According to the World Health Organisation, tuberculosis (TB) is the world’s most fatal infectious disease. Each year it kills 1.5 million people and the growing number of drug-resistant cases means that new treatments are desperately needed.
Researchers at Trinity College Dublin’s School of Medicine, led by Clinical Research Fellow Dr Laura Gleeson, have been looking to respond to this need and, as their most recent findings show, they are obtaining promising results.
Their research, just published in the Journal of Immunology, uncovered a vital role for immune-metabolism in the host response (the reaction of a living system to the presence of a material). They found that important lung immune cells change the way cells metabolise sugar when they encounter the bacterium that causes TB. This is a metabolic change that is vital if cells are to produce the infection-fighting protein known as interleukin-1beta, which can ultimately kill the bug.
Their findings pave the way for the development of host-directed therapies that could be used to strengthen the immune response to TB. This would enhance the outcome of current treatments, and could be particularly useful for targeting drug-resistant strains.
“It’s very exciting,” says Dr Gleeson, “there are many metabolically-targeted drugs that are already licensed for clinical use for other diseases, so there are a lot of different possible agents that can now be investigated, and hopefully translated into improved TB treatments.”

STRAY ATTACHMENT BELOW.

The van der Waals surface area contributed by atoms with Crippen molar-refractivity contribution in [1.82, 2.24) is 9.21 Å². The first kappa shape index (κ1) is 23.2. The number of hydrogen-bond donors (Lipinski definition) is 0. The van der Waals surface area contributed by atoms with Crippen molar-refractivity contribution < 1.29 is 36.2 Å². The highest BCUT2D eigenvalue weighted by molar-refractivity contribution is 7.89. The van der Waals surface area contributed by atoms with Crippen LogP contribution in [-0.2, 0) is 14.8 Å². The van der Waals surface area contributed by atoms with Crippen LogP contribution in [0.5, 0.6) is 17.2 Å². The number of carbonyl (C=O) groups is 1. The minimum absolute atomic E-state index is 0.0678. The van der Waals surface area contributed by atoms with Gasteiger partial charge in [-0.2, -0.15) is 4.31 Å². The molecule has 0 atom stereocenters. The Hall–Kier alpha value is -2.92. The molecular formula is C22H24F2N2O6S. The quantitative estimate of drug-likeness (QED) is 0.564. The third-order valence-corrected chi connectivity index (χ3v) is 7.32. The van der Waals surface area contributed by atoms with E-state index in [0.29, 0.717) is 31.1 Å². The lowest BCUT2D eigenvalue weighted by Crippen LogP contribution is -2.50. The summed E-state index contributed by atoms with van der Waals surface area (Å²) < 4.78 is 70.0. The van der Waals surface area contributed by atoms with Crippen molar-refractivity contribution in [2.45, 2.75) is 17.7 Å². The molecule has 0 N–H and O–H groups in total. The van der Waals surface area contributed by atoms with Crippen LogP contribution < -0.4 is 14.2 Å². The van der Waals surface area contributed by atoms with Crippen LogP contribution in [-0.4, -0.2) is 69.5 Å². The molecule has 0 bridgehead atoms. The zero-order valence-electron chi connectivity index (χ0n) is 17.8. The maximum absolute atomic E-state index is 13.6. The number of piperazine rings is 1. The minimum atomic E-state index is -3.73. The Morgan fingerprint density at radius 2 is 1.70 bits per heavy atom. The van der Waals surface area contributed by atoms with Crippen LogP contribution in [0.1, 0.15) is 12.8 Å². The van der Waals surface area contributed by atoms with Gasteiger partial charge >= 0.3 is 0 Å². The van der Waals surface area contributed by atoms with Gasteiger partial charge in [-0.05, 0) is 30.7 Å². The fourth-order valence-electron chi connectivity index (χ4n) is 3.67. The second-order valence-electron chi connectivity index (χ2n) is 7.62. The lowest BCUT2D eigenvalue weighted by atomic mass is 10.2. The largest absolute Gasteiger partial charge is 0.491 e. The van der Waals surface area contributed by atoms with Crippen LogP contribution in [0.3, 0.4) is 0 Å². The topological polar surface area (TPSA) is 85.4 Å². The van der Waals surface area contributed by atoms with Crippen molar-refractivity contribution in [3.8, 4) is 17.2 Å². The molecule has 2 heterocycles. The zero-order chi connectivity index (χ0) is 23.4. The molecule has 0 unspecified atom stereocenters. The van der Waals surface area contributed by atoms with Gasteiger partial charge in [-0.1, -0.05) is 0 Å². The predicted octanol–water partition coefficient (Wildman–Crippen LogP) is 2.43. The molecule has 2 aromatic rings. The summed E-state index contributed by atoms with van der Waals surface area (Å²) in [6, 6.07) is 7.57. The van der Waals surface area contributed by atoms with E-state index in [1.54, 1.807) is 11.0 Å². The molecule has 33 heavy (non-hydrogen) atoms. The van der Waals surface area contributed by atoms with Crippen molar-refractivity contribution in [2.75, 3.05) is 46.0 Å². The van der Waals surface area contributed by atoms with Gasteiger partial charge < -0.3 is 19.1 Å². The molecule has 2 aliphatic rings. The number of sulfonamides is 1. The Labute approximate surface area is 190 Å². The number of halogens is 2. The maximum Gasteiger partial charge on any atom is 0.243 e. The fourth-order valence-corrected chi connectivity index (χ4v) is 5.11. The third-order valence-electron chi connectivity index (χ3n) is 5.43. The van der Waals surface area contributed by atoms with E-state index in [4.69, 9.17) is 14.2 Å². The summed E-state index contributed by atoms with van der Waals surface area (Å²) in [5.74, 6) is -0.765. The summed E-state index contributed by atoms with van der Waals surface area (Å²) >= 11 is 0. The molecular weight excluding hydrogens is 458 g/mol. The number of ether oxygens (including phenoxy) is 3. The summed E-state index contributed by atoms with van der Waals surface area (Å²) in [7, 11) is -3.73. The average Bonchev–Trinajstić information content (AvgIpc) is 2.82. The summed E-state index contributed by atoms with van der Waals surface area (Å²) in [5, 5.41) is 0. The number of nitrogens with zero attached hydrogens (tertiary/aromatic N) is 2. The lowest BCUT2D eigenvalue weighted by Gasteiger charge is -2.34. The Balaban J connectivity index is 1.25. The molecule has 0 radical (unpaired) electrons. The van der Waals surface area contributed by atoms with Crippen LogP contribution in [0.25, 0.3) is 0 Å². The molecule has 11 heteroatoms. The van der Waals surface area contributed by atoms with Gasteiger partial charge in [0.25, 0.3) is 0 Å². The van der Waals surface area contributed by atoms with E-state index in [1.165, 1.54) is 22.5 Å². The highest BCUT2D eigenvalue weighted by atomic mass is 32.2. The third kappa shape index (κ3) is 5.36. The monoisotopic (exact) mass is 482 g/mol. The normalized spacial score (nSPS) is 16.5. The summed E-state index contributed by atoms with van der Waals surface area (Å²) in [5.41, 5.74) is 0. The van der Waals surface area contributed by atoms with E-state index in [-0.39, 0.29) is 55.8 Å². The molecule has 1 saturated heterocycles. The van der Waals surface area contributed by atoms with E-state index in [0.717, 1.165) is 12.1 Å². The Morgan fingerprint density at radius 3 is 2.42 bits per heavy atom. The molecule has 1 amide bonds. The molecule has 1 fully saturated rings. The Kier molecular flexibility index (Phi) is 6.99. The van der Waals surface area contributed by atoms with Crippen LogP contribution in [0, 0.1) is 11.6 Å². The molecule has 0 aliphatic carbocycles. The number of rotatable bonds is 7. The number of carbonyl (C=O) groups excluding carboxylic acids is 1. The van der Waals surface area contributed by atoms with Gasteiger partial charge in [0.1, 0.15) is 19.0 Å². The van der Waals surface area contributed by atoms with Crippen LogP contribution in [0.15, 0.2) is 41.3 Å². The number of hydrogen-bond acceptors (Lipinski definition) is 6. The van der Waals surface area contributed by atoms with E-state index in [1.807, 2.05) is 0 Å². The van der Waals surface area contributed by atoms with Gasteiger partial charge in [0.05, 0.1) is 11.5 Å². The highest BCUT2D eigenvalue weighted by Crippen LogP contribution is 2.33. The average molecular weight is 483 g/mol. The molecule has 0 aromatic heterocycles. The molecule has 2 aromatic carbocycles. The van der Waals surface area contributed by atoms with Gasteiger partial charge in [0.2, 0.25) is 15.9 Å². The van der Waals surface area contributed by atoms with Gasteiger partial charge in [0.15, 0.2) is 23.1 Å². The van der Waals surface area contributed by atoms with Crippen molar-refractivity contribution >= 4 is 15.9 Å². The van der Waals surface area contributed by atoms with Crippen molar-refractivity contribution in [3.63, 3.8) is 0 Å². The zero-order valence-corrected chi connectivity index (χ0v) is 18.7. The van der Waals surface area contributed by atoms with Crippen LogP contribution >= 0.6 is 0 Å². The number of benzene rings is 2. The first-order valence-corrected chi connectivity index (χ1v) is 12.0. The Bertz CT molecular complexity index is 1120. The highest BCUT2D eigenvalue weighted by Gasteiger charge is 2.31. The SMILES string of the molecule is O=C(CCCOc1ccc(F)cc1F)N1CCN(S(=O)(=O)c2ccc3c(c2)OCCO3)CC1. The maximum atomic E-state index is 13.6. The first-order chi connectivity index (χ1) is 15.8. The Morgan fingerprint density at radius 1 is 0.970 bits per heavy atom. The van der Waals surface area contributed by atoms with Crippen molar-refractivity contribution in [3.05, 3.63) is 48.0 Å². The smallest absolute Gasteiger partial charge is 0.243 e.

However, she recognises that there is more work to be done: “We’ve discovered that this metabolic shift is extremely important in the early immune defence… What we need to do next is identify agents that enhance this metabolic shift to boost the body’s defence.”
Professor Joe Keane, a colleague of Dr Gleeson, added: “This is a game changer when it comes to new approaches to fighting TB. Instead of using antibiotics, which we have pretty much run out of, this discovery opens the door to use a new immune-therapy approach to improve existing treatments. There is a range of pre-existing drugs, which we know to be safe, and that can change how our immune system operates. Hence, if we can re-purpose some of these drugs to change metabolism, it may help our immune system fight TB, and because this is not an antibiotic approach, TB cannot go on to develop resistance to this form of attack.”
Dr Gleeson’s work is funded through a Health Professional Fellowship from the Health Research Board and through the Royal City of Dublin Hospital Trust. She relies heavily on patients attending St James’s Hospital for bronchoscopy, who generously allow small lung tissue samples to be used for research.